Did you have to apply to any payroll protection programs or any government loans?
I was waiting at seven in the morning to apply for the PPP loan at the beginning of April. And you know that was a challenging sort of process, I’m sure you’ve heard from clients that it was not a pleasurable process. We did not receive the initial loan, but when it was refunded we received our funding May 4th. So we did get our PPP loan.
What kind of process are you working with to move into reopening. Curbside pick up and online ordering as you mentioned?
Curbside pickup is nice because it involves substantially less overhead than doing mailorders. It’s a matter of selecting the books, running the credit cards and then the people show up. We don’t have to pack them. So we save on packing and shipping materials and we save a trip to the post office. That has streamlined things. The uptake on it has not been as enthusiastic as I expected. I’m not sure I would say I expected anything because as I said this is an unusual time and so I’m not trying to have a lot of expectations and more just go with what happens. But I think that the level of people going outside and doing curbside pick up has not been as high as some folks have expected. And it certainly hasn’t been very high compared to our normal amount of business.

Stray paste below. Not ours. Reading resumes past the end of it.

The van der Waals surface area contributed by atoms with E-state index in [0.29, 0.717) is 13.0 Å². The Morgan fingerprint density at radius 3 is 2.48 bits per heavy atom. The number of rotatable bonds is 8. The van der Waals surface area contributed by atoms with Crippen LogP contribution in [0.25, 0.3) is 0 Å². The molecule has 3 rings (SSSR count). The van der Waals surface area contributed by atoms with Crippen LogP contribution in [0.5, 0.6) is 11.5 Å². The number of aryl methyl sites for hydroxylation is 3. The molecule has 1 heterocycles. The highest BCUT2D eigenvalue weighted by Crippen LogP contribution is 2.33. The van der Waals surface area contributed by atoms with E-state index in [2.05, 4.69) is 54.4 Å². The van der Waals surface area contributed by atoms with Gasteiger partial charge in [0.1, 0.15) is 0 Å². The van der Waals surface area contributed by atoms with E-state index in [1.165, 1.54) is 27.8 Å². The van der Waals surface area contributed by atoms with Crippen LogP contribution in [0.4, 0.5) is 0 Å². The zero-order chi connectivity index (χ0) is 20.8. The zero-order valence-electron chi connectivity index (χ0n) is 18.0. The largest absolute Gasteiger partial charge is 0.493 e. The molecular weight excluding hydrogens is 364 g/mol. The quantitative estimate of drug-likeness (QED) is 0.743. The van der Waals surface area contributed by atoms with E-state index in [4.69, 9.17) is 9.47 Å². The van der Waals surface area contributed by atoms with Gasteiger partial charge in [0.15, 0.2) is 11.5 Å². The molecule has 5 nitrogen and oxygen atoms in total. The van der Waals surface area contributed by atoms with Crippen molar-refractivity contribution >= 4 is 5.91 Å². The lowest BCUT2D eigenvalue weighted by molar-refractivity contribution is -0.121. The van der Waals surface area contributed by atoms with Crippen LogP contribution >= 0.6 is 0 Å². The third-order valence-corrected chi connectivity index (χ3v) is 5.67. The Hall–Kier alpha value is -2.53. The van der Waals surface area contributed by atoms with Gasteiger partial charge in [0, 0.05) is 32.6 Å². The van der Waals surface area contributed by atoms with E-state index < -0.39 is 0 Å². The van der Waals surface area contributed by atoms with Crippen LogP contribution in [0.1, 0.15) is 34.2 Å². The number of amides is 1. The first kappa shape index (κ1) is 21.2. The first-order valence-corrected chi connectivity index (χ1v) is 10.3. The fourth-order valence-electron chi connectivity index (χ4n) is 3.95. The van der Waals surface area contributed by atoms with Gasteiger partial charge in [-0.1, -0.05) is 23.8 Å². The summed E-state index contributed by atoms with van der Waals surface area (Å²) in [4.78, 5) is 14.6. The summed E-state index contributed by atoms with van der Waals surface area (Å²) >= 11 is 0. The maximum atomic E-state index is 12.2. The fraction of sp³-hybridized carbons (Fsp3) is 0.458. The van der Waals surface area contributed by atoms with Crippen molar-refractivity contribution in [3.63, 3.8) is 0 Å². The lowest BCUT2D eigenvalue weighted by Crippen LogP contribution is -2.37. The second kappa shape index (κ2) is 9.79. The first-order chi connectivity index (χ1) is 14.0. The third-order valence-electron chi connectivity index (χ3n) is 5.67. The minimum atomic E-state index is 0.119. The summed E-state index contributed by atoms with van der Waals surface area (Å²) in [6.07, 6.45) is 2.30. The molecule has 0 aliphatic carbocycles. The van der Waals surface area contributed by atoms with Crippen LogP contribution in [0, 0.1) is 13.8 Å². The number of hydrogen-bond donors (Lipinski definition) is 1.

Yes there have been challenges in terms of coming up with the procedures of how to do everything. How do we make sure the staff is safe, what policy needs to be set up…
In San Francisco per health code you have to assess every staff person’s condition before they arrive at work – making sure they all have thermometers at home. Teaching them that they need to text me every morning before they come to work with their temperature. And explain that they don’t have any symptoms of COVID-19. That was a bit of work for a week or two but now that everything is in place it’s going pretty smoothly.
Is there something you’d like to say to other business owners in the area or your community customers?
I would advise that for any business owner looking at their operation moving forward that you should go slowly and you should think things through carefully. You should think of the fact that it’s going to cost more to operate your business. No matter what your business was. Just you know, the amount of money we’ve spent on cleaning supplies, hand sanitizer, gloves and air filters alone is a beyond trivial amount of money and those expenses are not going to stop any time soon. So it’s become more expensive to run a business. All businesses actually. It’s going to take time, but go slow and think things through. I’m glad I did that, my approach is that if I don’t have to rush I do not. If you rush into something, it will not end well.